Emotion and melody propel the “Star Trek Discovery” and “Lost in Space” scores from Jeff Russo and Christopher Lennertz. (The soundtracks are available from Lakeshore Records.) Of course, they’re nostalgic in paying homage to their predecessors, but they offer their own sense of grandeur and distinctive grace notes in underscoring topical adventures about inclusion and diversity.
In “Discovery,” Sonequa Martin-Green stars as Science Specialist Michael Burnham, a human raised by Vulcans, who provides a complex dynamic with superiors and subordinates. And, in “Lost in Space,” the new twist of a bi-racial Judy (Taylor Russell), empathetic Robot, and female Dr. Smith (Parker Posey) make the series more topical, compelling, and unpredictable.
Discovering Compassion in “Star Trek”
Emmy winner Russo (“Fargo”) was fascinated by the emphasis on compassion in exploring the various inter-relationships. “Discovery” takes place a decade before the original series and focuses on the Federation-Klingon war. However, unlike its predecessors, the CBS All Access series, was more concerned with uniting its characters than dividing them. That is why Russo experimented with a musical theory to convey the unity of the universe.
CBS All Access
Popular on IndieWire
“I tinkered around on my piano and thought about ‘Common Tone,” Russo said. “In any given chord progression, common tone would be a single note that is shared among all those chords. So I did that with the idea that the show is about how we’re all tied together by a single humanity. As I fooled around with different chords, that was my jumping off point for the main title theme: There’s still this hope and the idea of adventure and exploration, but there’s also a touch of melancholy in humanity. And by humanity I mean any living sentient being.”
Although Russo was initially terrified about composing a new theme, he was able to combine the “Common Tone” with Alexander Courage’s iconic fanfare theme. “Having to think about it was a pretty daunting task, but the idea was to harken back to where we were yet also update it for a more modern take on that musical type,” he said. When recording the brass section of the orchestra on a music stage one afternoon he felt the score truly become “Star Trek” because of the overpowering horns.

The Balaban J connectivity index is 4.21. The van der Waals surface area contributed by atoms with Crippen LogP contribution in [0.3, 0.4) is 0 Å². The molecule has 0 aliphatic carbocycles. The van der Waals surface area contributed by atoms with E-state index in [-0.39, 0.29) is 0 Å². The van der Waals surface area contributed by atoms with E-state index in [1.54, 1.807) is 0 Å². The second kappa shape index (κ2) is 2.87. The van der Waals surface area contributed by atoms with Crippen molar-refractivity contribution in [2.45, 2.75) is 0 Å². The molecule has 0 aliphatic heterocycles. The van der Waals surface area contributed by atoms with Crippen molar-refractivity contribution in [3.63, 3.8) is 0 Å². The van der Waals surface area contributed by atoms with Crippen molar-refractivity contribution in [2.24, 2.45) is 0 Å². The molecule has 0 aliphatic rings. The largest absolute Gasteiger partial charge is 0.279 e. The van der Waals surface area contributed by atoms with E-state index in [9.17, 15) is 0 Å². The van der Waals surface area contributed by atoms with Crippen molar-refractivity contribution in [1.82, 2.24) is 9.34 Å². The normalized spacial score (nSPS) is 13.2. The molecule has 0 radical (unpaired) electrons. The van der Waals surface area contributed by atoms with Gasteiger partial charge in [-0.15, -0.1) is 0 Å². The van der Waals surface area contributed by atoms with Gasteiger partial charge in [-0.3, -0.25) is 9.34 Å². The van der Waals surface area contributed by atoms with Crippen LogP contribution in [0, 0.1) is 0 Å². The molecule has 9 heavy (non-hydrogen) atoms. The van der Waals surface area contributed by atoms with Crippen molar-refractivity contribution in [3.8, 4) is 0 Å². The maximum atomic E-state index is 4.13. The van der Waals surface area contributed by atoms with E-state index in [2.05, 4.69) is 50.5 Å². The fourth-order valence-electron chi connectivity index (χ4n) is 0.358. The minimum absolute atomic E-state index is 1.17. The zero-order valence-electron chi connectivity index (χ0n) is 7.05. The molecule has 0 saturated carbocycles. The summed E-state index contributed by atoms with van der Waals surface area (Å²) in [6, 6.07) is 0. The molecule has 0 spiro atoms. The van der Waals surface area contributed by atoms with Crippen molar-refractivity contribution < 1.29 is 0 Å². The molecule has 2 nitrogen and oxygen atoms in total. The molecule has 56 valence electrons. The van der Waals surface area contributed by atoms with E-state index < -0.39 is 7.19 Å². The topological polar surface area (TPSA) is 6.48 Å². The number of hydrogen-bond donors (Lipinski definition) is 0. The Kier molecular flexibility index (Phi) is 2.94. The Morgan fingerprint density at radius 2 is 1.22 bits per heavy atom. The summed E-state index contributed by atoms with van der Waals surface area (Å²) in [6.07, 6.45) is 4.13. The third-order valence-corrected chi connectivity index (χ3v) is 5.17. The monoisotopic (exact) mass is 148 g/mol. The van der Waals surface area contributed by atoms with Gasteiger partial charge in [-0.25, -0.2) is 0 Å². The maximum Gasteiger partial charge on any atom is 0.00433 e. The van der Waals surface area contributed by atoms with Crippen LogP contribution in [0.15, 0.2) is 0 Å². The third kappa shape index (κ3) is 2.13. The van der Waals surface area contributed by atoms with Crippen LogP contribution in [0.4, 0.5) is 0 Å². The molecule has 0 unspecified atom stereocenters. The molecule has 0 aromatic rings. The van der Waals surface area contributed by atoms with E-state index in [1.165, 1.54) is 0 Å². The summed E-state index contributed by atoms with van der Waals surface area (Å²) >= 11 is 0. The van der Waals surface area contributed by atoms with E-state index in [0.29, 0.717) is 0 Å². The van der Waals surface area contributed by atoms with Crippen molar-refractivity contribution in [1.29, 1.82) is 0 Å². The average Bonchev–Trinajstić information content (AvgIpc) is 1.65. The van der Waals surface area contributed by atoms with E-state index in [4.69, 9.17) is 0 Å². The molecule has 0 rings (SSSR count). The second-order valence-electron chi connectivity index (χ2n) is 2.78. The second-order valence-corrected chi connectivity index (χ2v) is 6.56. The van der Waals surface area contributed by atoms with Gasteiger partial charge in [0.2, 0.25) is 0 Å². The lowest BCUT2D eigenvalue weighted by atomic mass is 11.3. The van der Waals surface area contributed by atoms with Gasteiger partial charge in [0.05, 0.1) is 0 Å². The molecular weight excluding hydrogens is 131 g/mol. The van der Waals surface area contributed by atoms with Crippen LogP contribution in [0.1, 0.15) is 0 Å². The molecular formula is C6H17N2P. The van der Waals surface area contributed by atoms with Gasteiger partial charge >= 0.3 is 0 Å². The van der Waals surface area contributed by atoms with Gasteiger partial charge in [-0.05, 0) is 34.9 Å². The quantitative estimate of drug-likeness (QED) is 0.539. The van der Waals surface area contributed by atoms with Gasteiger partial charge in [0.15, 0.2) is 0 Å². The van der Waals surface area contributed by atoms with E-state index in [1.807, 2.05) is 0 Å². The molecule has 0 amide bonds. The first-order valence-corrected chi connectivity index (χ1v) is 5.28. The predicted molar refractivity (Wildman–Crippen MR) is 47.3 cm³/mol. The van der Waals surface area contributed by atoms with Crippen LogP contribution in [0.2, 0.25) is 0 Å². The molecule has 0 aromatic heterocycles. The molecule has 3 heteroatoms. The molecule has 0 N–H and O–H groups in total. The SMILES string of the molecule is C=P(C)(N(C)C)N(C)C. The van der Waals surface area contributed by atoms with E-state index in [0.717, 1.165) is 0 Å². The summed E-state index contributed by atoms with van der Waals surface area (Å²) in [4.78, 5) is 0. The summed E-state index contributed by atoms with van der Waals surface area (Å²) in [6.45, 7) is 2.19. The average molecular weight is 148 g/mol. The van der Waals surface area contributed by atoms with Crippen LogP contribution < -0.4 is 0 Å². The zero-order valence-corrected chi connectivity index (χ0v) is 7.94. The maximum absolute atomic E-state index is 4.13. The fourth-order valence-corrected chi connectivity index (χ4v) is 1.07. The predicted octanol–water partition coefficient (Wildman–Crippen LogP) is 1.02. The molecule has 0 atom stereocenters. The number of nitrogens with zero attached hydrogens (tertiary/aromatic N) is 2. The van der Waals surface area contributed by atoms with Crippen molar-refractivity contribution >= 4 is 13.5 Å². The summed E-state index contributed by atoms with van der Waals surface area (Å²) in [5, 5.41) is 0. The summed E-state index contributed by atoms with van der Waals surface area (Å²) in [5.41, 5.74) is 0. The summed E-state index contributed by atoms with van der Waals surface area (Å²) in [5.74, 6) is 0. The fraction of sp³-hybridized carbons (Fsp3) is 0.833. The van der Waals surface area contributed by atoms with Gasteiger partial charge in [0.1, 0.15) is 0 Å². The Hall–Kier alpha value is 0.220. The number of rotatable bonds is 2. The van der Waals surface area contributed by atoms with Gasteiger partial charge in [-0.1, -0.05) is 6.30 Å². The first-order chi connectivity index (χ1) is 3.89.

With little time, Russo worked quickly in developing themes for Burnham, the other crew members, and the Klingons. “Her emotional core came from the main theme,” he said. “She’s identified by strings, but in thinking about her and love interest Ash Tyler [a Klingon posing as a human, portrayed by Shazad Latif], I thought about piano.”
For the Klingons, though, Russo was able to musically treat them with greater depth and sympathy. “They are not merely the baddies, they have their own cultural identity and emotional problems, and the music reflects that.” As a result Russo was able to get more instrumentally exotic, using the Middle-Eastern, double-reeded duduk, and the yayli tambur, a stringed instrument of Turkish origin.
An Amblin “Lost in Space”
For Netflix’s “Lost in Space,” Lennertz (“Supernatural”) was reunited with USC chum Zack Estrin, the showrunner of the reboot. The brief: Make it like a Steven Spielberg/Robert Zemeckis, updated Amblin adventure for the Robinson family. “He said he wanted themes and melodies, really big and not campy,” Lennertz said. For the main title theme, he composed a majestic fanfare that gave a shout out to John Williams’ second theme for the original series. “It was jaunty and more recognizable,” he added.
With only three months to deliver the score, Lennertz immediately dove into composing themes for parents Maureen (Molly Parker) and John (Toby Stephens), the kids, the planet, the Robot, and Dr. Smith. He leaned on strings and brass, composing a frontier vibe for the planet and sprinkling tense or hopeful music throughout.
Courtesy of Netflix
The Robot theme was obviously the most complex and took the most time to develop. “Zack was concerned that my first pass gave away too much about the robot’s friendly relationship with Will [Maxwell Jenkins],” he said. “So I revised it to be a little more ambiguous. Initially, we just hear the chords, low brass. without the melodic emotion.”
For the alien robot baddie, Lennertz went with dark brass, strings, basses, and a synthetic metal, grinding sound. This was composed in collaboration with the composers former assistant, sound designer Alex Bornstein. “This was an unsettling, digestive kind of thing,” he said.
Composing an atonal piano etude for Dr. Smith provided another fresh opportunity, not only as a gender reversal but also as a more nuanced baddie. “I knew from the get-go that her theme was going to be slightly creepy due to her manipulative nature,” Lennertz said. “She was important, much like the robot, where the music tells us about her at the same rate as the Robinsons were figuring her out.
“So, as we get to the middle of the series, there were a lot more wrong notes, a lot more scary texture around this little piano etude. And the whole idea was that the piano’s supposed to represent the workings of her mind, trying to figure out what lies to tell to get the Robinsons to do what she wanted. It was very much a ticking clock in the mind of a pathological liar.”